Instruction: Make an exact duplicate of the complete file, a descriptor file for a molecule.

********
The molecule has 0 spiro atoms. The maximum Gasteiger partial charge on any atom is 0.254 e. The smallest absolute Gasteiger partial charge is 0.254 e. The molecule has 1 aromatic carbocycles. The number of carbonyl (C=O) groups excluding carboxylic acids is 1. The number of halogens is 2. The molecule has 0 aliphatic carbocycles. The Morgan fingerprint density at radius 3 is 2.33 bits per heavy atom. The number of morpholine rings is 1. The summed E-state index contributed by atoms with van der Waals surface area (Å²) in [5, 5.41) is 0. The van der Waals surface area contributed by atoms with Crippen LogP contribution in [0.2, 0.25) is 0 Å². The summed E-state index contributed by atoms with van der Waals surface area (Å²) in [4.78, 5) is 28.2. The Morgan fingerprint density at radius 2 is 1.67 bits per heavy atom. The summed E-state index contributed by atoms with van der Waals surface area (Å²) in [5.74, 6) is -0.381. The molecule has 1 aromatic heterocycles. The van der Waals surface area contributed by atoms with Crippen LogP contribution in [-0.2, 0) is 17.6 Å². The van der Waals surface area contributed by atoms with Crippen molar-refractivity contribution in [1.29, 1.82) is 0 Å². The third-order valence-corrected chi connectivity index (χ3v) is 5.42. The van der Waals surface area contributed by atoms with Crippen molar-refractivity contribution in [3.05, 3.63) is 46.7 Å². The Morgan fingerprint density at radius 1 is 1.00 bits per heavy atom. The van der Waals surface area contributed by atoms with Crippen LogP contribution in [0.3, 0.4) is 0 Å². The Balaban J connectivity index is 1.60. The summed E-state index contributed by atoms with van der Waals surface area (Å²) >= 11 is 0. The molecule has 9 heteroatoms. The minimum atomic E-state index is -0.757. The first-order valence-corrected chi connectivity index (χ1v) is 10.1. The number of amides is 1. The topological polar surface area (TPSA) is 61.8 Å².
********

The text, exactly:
The molecule has 0 spiro atoms. The maximum Gasteiger partial charge on any atom is 0.254 e. The smallest absolute Gasteiger partial charge is 0.254 e. The molecule has 1 aromatic carbocycles. The number of carbonyl (C=O) groups excluding carboxylic acids is 1. The number of halogens is 2. The molecule has 0 aliphatic carbocycles. The Morgan fingerprint density at radius 3 is 2.33 bits per heavy atom. The number of morpholine rings is 1. The summed E-state index contributed by atoms with van der Waals surface area (Å²) in [5, 5.41) is 0. The van der Waals surface area contributed by atoms with Crippen LogP contribution in [0.2, 0.25) is 0 Å². The summed E-state index contributed by atoms with van der Waals surface area (Å²) in [4.78, 5) is 28.2. The Morgan fingerprint density at radius 2 is 1.67 bits per heavy atom. The summed E-state index contributed by atoms with van der Waals surface area (Å²) in [5.74, 6) is -0.381. The molecule has 1 aromatic heterocycles. The van der Waals surface area contributed by atoms with Crippen LogP contribution in [-0.2, 0) is 17.6 Å². The van der Waals surface area contributed by atoms with Crippen molar-refractivity contribution in [1.29, 1.82) is 0 Å². The third-order valence-corrected chi connectivity index (χ3v) is 5.42. The van der Waals surface area contributed by atoms with Crippen molar-refractivity contribution in [3.05, 3.63) is 46.7 Å². The Morgan fingerprint density at radius 1 is 1.00 bits per heavy atom. The van der Waals surface area contributed by atoms with Crippen LogP contribution in [0.3, 0.4) is 0 Å². The Balaban J connectivity index is 1.60. The summed E-state index contributed by atoms with van der Waals surface area (Å²) >= 11 is 0. The molecule has 9 heteroatoms. The minimum atomic E-state index is -0.757. The first-order valence-corrected chi connectivity index (χ1v) is 10.1. The number of amides is 1. The topological polar surface area (TPSA) is 61.8 Å².